Several Arab leaders and heads of local authorities in Palestine have expressed their resentment and anger at the idea of swapping the area known as "The Triangle" and Wadi Ara in exchange for legitimising the settlement blocs in the West Bank, such as Ariel, Gush Etzion and Maale Adumim. They consider the proposal to be foolish, not least because it supports the proposal of Israeli Foreign Minister Avigdor Lieberman made several years ago on his electoral platform. He has now made it one of his conditions to support the peace project proposed by Kerry, saying, "It is just moving the border along Highway 6".
Critics believe that it has dark echoes of the ethnic cleansing that took place in 1948 when Israel was created in Palestine. Officials at the Umm Al-Fahm Municipality believe that this proposal is, indeed, a new Nakba, or catastrophe, and have held an emergency meeting to discuss a number of issues, including the possibility of being annexed to the West Bank. "We, as Palestinians, and the indigenous residents who inherited the land from our parents, grandparents and ancestors, state that no one, regardless of who they may be, has the right to negotiate on our behalf or in our name," a statement from the council proclaimed. "We are not a commodity to be traded or a pawn used for negotiations. We alone decide our fate."
The local leaders refuse to accept that they, the indigenous population of the land, are equated to the masses of settlers who have colonised Palestinian land in the West Bank. "Based on this point of view, we should not be swapped with them, and we reject the authorities' view of us as a temporary demographic bomb that must be eliminated."
Calling on the Palestinian negotiators to focus on the most important and prominent issues in the negotiations, the Umm Al-Fahm officials stressed the restoration of the Arab and Islamic character of Jerusalem and the return of the refugees to the homes and villages from which they were expelled forcibly and unjustly. "Using these basic and non-negotiable principles, we declare our absolute rejection of any plan that aims to compromise or displace us. This would be a new Nakba against our people who have exercised extreme patience over many years."
The idea that Palestinians could be shuffled around like chess pieces was also rejected by the head of the Kafr Qara local council, lawyer Hassan Athamna. He called for the land and people swap proposal to be treated with contempt, pointing out that the Palestinian Arab minority in "1948-occupied Palestine" was and still is the symbol of the Palestinian cause and presence. "We Palestinians," he pointed out, "have sacrificed all that is valuable and precious in order to preserve and stay on the land of our forefathers, despite all of the suffering, unjust policies, racism, persecution and lack of recognition of the rights of the Arab minority in our own land." No one, he added, is entitled to trade the right of the Arab minority to remain in their land, he insisted.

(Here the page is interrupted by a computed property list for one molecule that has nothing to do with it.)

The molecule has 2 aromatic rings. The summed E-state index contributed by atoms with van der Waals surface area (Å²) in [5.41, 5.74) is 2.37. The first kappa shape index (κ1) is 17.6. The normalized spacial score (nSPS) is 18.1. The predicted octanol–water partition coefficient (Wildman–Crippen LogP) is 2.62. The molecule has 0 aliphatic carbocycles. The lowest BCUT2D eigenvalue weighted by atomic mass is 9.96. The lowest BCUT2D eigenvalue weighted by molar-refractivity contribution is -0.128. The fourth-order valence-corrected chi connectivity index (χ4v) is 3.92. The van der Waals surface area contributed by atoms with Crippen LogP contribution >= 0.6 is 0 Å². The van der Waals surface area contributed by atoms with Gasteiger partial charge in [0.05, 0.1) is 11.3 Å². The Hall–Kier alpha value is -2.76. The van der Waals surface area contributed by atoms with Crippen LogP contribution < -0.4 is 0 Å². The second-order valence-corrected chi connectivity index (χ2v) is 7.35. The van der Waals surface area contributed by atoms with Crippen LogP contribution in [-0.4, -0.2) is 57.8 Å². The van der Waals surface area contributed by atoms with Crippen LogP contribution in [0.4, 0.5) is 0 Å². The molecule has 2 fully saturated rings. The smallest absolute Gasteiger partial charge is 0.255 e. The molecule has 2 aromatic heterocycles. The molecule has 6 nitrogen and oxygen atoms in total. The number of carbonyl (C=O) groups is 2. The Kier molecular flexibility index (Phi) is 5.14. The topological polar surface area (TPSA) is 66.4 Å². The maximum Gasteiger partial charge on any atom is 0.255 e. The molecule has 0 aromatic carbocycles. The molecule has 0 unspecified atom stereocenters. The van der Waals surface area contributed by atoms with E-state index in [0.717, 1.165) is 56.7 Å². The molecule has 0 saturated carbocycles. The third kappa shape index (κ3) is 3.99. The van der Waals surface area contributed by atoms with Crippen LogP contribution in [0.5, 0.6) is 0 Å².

Athamna urged the Prime Minister and his government ministers to deny such absurd proposals, and to prove their sincerity by developing and improving the infrastructure and vital projects in Wadi Ara in order to assure everyone that Israeli Arab citizens are not objects on the negotiating tables.
Rejecting the proposal out of hand, Tala'at 'Ara Council head Mustafa Aghbarieh said that it is outrageous that Israel wants to "eliminate" its own Palestinian citizens: "The government regards us as a demographic time-bomb," he added, "which is so racist." Confirming the thoughts of others that Israel wants as much land as possible with as few Palestinians on it as possible, Aghbarieh stated his belief that the proposal is simply a means to make it easier for Israel to declare itself as a "Jewish state".
One council official pointed out that the land of Palestine has the status of a religious endowment. "As such, it cannot be negotiated away or compromised," said the head of Baqa al-Gharbiyye's council, Samih Abu-Mouch. He added that their land was involved in a forced and thus illegal marriage in 1948, when Israel seized thousands of acres of land from The Triangle. "If such land was a dowry for the unwanted marriage, carrying the analogy forward, if they want a divorce then they must return the seized land, and then we will be ready to be part of the Palestinian state," he said.
Such views were endorsed and repeated by numerous other council heads and officials from the affected region. Many noted that Israel's Judaisation policies affect other areas of the country as well, including Jerusalem and the Negev Desert. All called for a unified stance on the issue against a government in Tel Aviv "which clearly wants to abandon" its own citizens.